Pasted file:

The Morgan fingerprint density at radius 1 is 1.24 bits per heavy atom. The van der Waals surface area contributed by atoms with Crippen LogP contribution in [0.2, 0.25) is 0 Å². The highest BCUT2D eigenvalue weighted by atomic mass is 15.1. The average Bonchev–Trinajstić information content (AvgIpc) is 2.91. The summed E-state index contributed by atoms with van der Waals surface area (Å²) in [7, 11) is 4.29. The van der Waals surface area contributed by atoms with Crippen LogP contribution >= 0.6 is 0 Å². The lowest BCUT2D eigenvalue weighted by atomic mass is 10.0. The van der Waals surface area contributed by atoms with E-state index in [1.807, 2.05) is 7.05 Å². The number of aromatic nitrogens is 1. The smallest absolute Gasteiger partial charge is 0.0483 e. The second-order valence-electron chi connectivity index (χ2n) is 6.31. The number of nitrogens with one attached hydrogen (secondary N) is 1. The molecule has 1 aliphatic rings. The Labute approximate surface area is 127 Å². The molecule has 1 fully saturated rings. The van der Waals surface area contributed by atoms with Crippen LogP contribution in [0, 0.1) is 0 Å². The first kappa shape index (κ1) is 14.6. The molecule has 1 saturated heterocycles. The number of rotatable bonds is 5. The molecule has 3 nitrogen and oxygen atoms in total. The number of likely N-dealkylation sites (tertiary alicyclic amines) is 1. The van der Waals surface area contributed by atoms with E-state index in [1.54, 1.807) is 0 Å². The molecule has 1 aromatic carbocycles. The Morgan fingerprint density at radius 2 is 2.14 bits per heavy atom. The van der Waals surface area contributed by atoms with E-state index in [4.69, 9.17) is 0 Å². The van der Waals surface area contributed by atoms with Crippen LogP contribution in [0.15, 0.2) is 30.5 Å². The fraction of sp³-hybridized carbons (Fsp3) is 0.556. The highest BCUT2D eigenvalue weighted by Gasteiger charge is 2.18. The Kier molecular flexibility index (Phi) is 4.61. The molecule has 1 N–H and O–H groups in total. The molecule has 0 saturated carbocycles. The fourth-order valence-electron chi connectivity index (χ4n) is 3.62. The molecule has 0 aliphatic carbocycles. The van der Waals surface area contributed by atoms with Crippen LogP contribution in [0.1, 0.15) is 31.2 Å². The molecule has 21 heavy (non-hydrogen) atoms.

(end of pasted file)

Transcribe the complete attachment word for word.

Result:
The Morgan fingerprint density at radius 1 is 1.24 bits per heavy atom. The van der Waals surface area contributed by atoms with Crippen LogP contribution in [0.2, 0.25) is 0 Å². The highest BCUT2D eigenvalue weighted by atomic mass is 15.1. The average Bonchev–Trinajstić information content (AvgIpc) is 2.91. The summed E-state index contributed by atoms with van der Waals surface area (Å²) in [7, 11) is 4.29. The van der Waals surface area contributed by atoms with Crippen LogP contribution >= 0.6 is 0 Å². The lowest BCUT2D eigenvalue weighted by atomic mass is 10.0. The van der Waals surface area contributed by atoms with E-state index in [1.807, 2.05) is 7.05 Å². The number of aromatic nitrogens is 1. The smallest absolute Gasteiger partial charge is 0.0483 e. The second-order valence-electron chi connectivity index (χ2n) is 6.31. The number of nitrogens with one attached hydrogen (secondary N) is 1. The molecule has 1 aliphatic rings. The Labute approximate surface area is 127 Å². The molecule has 1 fully saturated rings. The van der Waals surface area contributed by atoms with Crippen LogP contribution in [0, 0.1) is 0 Å². The first kappa shape index (κ1) is 14.6. The molecule has 1 saturated heterocycles. The number of rotatable bonds is 5. The molecule has 3 nitrogen and oxygen atoms in total. The number of likely N-dealkylation sites (tertiary alicyclic amines) is 1. The van der Waals surface area contributed by atoms with E-state index in [1.54, 1.807) is 0 Å². The molecule has 1 aromatic carbocycles. The Morgan fingerprint density at radius 2 is 2.14 bits per heavy atom. The van der Waals surface area contributed by atoms with E-state index in [4.69, 9.17) is 0 Å². The van der Waals surface area contributed by atoms with Crippen LogP contribution in [0.15, 0.2) is 30.5 Å². The fraction of sp³-hybridized carbons (Fsp3) is 0.556. The highest BCUT2D eigenvalue weighted by Gasteiger charge is 2.18. The Kier molecular flexibility index (Phi) is 4.61. The molecule has 1 N–H and O–H groups in total. The molecule has 0 saturated carbocycles. The fourth-order valence-electron chi connectivity index (χ4n) is 3.62. The molecule has 0 aliphatic carbocycles. The van der Waals surface area contributed by atoms with Crippen LogP contribution in [0.1, 0.15) is 31.2 Å². The molecule has 21 heavy (non-hydrogen) atoms.